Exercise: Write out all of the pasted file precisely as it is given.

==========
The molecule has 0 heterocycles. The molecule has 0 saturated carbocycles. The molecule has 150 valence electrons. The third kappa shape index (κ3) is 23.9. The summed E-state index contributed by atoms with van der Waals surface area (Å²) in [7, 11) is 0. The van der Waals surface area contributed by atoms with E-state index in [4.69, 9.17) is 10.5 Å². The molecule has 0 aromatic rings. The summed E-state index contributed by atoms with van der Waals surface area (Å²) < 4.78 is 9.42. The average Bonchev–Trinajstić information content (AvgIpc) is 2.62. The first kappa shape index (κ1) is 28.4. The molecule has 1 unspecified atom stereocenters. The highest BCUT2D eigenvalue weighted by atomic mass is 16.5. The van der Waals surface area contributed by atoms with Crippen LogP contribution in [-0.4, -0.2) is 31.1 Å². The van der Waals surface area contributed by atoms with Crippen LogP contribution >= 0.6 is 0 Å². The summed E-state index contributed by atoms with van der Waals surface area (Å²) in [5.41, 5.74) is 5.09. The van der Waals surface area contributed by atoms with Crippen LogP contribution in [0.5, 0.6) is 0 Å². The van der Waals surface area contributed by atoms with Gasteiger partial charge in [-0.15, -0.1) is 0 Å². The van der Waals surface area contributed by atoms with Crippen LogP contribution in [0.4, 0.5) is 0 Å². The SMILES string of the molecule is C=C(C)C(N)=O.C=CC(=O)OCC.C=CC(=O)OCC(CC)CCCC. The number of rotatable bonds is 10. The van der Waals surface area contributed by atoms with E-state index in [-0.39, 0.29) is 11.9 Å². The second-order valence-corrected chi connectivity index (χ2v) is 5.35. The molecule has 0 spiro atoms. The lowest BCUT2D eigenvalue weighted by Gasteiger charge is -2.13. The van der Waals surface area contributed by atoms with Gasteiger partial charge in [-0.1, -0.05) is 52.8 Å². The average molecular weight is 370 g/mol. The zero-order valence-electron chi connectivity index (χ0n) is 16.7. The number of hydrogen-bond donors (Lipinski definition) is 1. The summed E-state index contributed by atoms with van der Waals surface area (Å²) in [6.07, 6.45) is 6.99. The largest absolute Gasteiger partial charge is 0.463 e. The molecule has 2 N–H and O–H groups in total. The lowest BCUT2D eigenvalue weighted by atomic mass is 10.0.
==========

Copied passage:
The molecule has 0 heterocycles. The molecule has 0 saturated carbocycles. The molecule has 150 valence electrons. The third kappa shape index (κ3) is 23.9. The summed E-state index contributed by atoms with van der Waals surface area (Å²) in [7, 11) is 0. The van der Waals surface area contributed by atoms with E-state index in [4.69, 9.17) is 10.5 Å². The molecule has 0 aromatic rings. The summed E-state index contributed by atoms with van der Waals surface area (Å²) < 4.78 is 9.42. The average Bonchev–Trinajstić information content (AvgIpc) is 2.62. The first kappa shape index (κ1) is 28.4. The molecule has 1 unspecified atom stereocenters. The highest BCUT2D eigenvalue weighted by atomic mass is 16.5. The van der Waals surface area contributed by atoms with Crippen LogP contribution in [-0.4, -0.2) is 31.1 Å². The van der Waals surface area contributed by atoms with Crippen LogP contribution >= 0.6 is 0 Å². The summed E-state index contributed by atoms with van der Waals surface area (Å²) in [5.41, 5.74) is 5.09. The van der Waals surface area contributed by atoms with Crippen LogP contribution in [0.5, 0.6) is 0 Å². The van der Waals surface area contributed by atoms with Gasteiger partial charge in [-0.15, -0.1) is 0 Å². The van der Waals surface area contributed by atoms with Crippen LogP contribution in [0.4, 0.5) is 0 Å². The SMILES string of the molecule is C=C(C)C(N)=O.C=CC(=O)OCC.C=CC(=O)OCC(CC)CCCC. The number of rotatable bonds is 10. The van der Waals surface area contributed by atoms with E-state index in [-0.39, 0.29) is 11.9 Å². The second-order valence-corrected chi connectivity index (χ2v) is 5.35. The molecule has 0 spiro atoms. The lowest BCUT2D eigenvalue weighted by Gasteiger charge is -2.13. The van der Waals surface area contributed by atoms with Gasteiger partial charge in [-0.1, -0.05) is 52.8 Å². The average molecular weight is 370 g/mol. The zero-order valence-electron chi connectivity index (χ0n) is 16.7. The number of hydrogen-bond donors (Lipinski definition) is 1. The summed E-state index contributed by atoms with van der Waals surface area (Å²) in [6.07, 6.45) is 6.99. The largest absolute Gasteiger partial charge is 0.463 e. The molecule has 2 N–H and O–H groups in total. The lowest BCUT2D eigenvalue weighted by atomic mass is 10.0.